Creating Dynamic Client-side Maps Mashups with Google Spreadsheets

Friday, March 30, 2007 at 9:34:00 AM

In the past, only those privileged few developers with access to server-side scripting and a database like MySQL were able to create easily updated dynamic maps mashups. With the introduction of the Google Spreadsheets Data API, all of that has changed. Like the other GData APIs, the spreadsheets API has an optional JSON output. If you don't know about JSON, it's a lightweight interchange format that allows for hierarchical nesting as well as various data types. But more importantly, JSON output is native Javascript code itself, and with a callback parameter that wraps the JSON output text in parentheses and a function name of your choosing, it allows you to get around some of the cross-domain security issues you might encounter in typical client side JavaScript.

So if you want the data from a published spreadsheet feed in your page, there's no need to worry about a server-side proxy for cross-domain XMLHttpRequest calls: just create a script tag with the feed in JSON format as the source, and you've got your data. Developers used to writing server-side proxies may not be impressed by this, but I encourage you to give it a whirl - once you go JSON, it's hard to go back.

But let's bring the discussion back to maps. Below is an example of a map based on a JSON feed from a spreadsheet of my favorite Seattle restaurants.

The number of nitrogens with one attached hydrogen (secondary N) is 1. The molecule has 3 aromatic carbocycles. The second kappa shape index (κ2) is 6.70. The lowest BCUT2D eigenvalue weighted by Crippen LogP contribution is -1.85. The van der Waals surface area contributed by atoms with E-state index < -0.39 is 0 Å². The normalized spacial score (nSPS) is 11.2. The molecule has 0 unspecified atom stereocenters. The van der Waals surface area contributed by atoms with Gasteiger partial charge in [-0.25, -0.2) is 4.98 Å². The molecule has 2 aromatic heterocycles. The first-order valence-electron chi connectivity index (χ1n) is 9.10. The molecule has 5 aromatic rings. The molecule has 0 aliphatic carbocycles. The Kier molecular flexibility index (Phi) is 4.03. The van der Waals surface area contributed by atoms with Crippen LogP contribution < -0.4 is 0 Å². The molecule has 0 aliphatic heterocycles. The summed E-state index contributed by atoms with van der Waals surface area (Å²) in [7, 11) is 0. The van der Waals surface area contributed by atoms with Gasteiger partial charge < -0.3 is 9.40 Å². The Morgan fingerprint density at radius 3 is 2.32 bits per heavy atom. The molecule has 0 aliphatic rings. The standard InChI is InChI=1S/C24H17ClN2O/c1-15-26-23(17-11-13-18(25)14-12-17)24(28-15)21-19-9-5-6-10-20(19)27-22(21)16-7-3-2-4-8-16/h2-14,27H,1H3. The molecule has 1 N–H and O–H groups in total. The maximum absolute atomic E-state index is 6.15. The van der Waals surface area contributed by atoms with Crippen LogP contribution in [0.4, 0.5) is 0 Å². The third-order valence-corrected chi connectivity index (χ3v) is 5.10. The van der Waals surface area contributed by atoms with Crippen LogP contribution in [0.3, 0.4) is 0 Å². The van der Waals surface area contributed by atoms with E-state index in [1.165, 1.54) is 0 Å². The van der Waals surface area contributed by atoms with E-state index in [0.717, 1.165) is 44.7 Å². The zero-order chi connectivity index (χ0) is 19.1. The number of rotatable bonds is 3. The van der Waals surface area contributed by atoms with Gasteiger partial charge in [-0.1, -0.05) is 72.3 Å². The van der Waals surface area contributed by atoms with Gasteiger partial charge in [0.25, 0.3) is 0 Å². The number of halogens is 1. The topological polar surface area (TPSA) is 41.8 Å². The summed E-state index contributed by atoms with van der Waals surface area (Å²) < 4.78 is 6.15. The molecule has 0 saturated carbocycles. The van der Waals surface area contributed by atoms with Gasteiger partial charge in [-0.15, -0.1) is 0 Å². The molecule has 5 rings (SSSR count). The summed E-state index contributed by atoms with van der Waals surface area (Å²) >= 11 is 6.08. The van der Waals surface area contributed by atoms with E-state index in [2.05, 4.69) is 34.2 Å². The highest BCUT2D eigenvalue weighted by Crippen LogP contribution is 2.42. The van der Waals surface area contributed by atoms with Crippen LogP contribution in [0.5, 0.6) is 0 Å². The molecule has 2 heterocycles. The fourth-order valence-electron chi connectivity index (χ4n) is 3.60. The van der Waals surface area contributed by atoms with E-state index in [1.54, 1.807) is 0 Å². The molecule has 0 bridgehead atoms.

The steps to creating it are as follows:

  • When the page loads, we call a cm_load function that loads in a GMap2 at a default location, and then calls cm_getJSON
  • The cm_getJSON dynamically creates a new script tag and inserts it in the page. The src of the script tag is the (public) spreadsheets feed URL plus additional parameters to specify a function to call when the JSON returns ("&alt=json-in-script&callback=cm_loadMapJSON")
  • In the callback function, cm_loadMapJSON, we iterate through the entries in the JSON feed (the table rows) and create a new marker and sidebar entry for each of them.

Here's the coolest part though - I didn't code this map. My Spreadsheets->Map wizard did. If you've got a spreadsheet of location data and you want a dynamic map based on that spreadsheet, just try out the wizard. It will generate the code that you can embed on your website or upload to your Google Pages account, and if you're an adventurous developer, you can use the code as a starting point.

If you don't want to get a hosting account, check out API developer Esa's quick Spreadsheets mapper. Just put columns named 'lat' & 'lng' in your spreadsheet, put the public key in the URL of his page, and you've got a permalink to your map.

Start playing around, and let us know in the Maps API group or the Spreadsheets API group if you have any questions.